Miller's time is now
Huber Heights Wayne junior quarterback Braxton Miller already is one of the nation's most sought after 2011 recruits.
We take a look back at his progress and what people are saying about him across high school football.
HUBER HEIGHTS, Ohio – I distinctly recall one of the first high school football games I covered for the 2007 season.
Huber Heights Wayne and Colerain tangled in the Friday nightcap of the Tenth Annual Skyline Chili Crosstown Showdown at Miami University’s Yager Stadium.
In a tightly-contested matchup, Wayne junior quarterback Ryan Bitsko went down with an injury and the backup signal caller head coach Jay Minton inserted had all of us in the press box grabbing for the program to see who this kid was.
Wayne Roster…No. 5…Braxton Miller…DB/QB…6-2…190…Fr.
“Wait a minute. This kid is a freshman,” I said to one of my colleagues.
Though he was a modest 10-of-15 passing for 149 yards and two interceptions, Miller’s spark was able to keep Wayne in the game against a Colerain team that finished state semifinalists the previous season.
Wayne ultimately lost the game 19-7 but Miller’s showing was the headline. This youngster’s raw talent was unmistakable and his composure under such intimidating circumstances was more than impressive.
“He came alive,” Minton told me after the game. “He’s not a freshman anymore. Not after that. Not when you line up against Colerain. You’re not a freshman anymore.”
Colerain head coach Tom Bolden added, “Anytime you can run like that and you have an arm like that – that is something special. They have a good one there.”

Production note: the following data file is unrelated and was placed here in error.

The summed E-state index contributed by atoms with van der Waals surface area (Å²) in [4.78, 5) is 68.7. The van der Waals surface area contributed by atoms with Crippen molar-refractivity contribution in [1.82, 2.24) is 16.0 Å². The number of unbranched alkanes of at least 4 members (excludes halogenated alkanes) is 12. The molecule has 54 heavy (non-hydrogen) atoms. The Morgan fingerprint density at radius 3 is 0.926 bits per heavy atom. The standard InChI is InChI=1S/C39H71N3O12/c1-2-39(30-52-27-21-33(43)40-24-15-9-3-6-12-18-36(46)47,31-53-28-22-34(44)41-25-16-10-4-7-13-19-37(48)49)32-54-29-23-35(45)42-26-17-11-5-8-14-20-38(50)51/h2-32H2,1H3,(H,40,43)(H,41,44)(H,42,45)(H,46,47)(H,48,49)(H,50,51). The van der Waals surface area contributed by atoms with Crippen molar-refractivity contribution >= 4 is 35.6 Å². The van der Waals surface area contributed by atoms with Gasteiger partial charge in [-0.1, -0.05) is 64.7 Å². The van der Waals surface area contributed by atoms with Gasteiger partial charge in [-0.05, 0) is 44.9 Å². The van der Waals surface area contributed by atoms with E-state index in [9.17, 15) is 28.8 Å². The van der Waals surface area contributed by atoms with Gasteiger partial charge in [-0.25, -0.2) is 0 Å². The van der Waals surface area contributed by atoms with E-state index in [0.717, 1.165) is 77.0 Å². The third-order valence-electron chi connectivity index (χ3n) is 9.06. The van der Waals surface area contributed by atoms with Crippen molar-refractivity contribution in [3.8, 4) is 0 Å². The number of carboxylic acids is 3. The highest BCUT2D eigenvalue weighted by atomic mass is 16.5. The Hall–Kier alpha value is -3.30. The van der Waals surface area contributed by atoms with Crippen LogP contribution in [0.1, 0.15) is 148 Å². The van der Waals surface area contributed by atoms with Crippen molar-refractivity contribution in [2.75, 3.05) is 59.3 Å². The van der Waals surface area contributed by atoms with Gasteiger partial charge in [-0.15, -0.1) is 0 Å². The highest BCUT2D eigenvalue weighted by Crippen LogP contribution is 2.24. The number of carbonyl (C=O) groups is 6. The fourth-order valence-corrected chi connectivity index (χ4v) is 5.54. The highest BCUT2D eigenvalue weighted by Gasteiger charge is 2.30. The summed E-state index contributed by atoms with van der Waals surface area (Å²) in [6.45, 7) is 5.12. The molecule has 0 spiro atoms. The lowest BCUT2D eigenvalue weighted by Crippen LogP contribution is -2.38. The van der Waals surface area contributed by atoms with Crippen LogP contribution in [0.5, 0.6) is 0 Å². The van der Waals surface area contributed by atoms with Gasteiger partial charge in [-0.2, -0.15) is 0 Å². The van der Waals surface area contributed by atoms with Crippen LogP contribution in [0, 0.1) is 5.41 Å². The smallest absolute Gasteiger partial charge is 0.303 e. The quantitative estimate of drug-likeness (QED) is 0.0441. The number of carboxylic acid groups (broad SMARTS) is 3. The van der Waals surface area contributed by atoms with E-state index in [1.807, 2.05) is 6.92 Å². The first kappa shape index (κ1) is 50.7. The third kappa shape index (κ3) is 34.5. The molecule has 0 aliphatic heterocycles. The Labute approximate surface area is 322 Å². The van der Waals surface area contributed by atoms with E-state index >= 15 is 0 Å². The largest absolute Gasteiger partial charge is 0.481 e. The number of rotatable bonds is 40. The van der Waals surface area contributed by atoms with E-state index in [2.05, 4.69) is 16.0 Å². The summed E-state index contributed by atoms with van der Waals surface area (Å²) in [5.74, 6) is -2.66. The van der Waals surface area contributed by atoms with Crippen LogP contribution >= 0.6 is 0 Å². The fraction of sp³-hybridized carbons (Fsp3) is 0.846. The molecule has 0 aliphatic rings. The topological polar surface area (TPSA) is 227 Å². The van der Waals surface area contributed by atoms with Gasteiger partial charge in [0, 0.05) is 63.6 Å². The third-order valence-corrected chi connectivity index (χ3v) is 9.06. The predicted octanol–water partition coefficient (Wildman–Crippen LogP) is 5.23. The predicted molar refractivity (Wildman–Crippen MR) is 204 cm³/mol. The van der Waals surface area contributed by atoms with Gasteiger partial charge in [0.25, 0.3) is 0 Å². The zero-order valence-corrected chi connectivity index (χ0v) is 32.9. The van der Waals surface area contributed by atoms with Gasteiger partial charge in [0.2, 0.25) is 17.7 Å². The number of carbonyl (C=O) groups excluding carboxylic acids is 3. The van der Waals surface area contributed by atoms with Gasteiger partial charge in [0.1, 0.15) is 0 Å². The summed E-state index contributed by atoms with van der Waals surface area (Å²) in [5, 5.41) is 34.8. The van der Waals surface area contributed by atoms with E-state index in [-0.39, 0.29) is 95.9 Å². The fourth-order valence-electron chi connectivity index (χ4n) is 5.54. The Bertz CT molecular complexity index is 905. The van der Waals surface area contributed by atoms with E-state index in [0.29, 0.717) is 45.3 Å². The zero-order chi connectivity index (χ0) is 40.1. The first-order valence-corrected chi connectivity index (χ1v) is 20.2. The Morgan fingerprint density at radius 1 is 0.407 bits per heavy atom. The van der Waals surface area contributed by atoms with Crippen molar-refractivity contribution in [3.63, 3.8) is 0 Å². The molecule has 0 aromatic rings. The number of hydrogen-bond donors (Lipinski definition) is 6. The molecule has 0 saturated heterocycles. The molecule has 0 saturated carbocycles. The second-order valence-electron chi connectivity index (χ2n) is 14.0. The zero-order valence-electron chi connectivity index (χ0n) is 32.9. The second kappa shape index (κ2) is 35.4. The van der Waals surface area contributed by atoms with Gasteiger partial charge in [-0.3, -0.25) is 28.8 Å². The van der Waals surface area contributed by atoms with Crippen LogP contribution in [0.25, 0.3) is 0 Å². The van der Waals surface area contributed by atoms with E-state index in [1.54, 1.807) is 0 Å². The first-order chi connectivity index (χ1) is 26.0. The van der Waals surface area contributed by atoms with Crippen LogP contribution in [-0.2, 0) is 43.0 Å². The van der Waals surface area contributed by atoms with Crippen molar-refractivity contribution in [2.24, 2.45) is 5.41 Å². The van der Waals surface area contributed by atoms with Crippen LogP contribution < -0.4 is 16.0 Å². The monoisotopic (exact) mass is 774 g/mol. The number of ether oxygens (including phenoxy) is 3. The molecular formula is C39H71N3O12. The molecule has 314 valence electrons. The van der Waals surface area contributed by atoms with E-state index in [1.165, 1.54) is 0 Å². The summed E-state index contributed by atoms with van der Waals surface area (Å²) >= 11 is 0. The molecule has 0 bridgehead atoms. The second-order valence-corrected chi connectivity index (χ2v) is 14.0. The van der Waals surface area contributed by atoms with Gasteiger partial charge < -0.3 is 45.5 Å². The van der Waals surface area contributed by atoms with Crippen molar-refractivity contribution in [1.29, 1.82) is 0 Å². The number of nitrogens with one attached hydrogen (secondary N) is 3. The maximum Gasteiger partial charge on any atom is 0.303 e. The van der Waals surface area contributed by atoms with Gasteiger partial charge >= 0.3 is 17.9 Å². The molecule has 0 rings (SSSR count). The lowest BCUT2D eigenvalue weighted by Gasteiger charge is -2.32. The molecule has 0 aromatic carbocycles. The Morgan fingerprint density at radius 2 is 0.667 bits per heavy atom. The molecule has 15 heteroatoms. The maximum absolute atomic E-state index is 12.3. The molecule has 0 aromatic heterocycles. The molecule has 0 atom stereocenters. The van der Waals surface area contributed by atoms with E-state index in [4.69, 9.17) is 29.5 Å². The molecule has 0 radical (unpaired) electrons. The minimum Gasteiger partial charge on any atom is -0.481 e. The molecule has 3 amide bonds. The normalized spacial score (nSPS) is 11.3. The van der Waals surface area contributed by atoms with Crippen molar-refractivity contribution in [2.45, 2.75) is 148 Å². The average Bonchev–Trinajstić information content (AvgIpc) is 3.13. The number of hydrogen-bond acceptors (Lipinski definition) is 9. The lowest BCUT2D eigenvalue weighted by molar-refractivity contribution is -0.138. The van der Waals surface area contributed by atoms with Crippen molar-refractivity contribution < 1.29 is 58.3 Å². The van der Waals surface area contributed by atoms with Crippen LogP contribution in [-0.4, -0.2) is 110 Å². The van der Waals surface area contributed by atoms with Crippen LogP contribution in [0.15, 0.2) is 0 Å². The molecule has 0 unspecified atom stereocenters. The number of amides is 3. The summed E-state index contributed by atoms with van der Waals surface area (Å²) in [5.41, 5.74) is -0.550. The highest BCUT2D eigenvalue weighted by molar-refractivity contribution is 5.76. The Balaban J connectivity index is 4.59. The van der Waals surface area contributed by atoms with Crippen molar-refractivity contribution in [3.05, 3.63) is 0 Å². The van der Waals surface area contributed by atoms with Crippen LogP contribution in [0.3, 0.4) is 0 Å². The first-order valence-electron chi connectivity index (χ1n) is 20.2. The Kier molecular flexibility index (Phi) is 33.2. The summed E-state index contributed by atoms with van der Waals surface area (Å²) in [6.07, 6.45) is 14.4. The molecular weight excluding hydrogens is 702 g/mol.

Miller had officially been introduced to high school football – and – high school football had officially been introduced to Braxton Miller.
Bursting Onto The Scene
Miller was 93-of-152 passing for 1,048 yards, nine touchdowns and 10 interceptions in 10 games as a freshman. He also tallied 303 yards rushing on 93 carries and five touchdowns as Wayne finished 7-3 narrowly missing the Division I, Region 4 playoffs.
But Miller remembers in detail being baptized by fire in that season-opening game.
“I can’t forget that,” he said. “It was my first varsity game and came in at halftime and I did more than I expected I’d do. I just went out there and played how I know how.
“(Colerain) was big and it was my first time playing varsity football but I got it done.
“I wasn’t nervous at all. I watched the first half and how the game was going and didn’t think it was too bad. I went out there and had my composure and it was a good experience.”
Sophomore Slump – Sort Of
Miller picked up right where he left off as a sophomore improving his game in the offseason with the postseason on his mind.
Then Wayne traveled to Clayton Northmont with a perfect 5-0 record and Miller went down with a broken leg in the third quarter.
Miller was down but he wasn’t out.
“Throughout my injury, I had to sit out of school for a couple of weeks because I couldn’t walk,” he recalled. “I went to rehab everyday and hit the weight room and watched film a lot with the defensive coaches and I learned a lot last year without being (on the field).”
Miller forwent the basketball season to focus on getting back in shape for football.
“I got in the weight room and worked really hard and that paid off, too,” he said. “I got a lot bigger and gained weight. My strength got better and from the neck up I got better learning the game.”
Minton feels the injury was beneficial for Miller in the long run as well.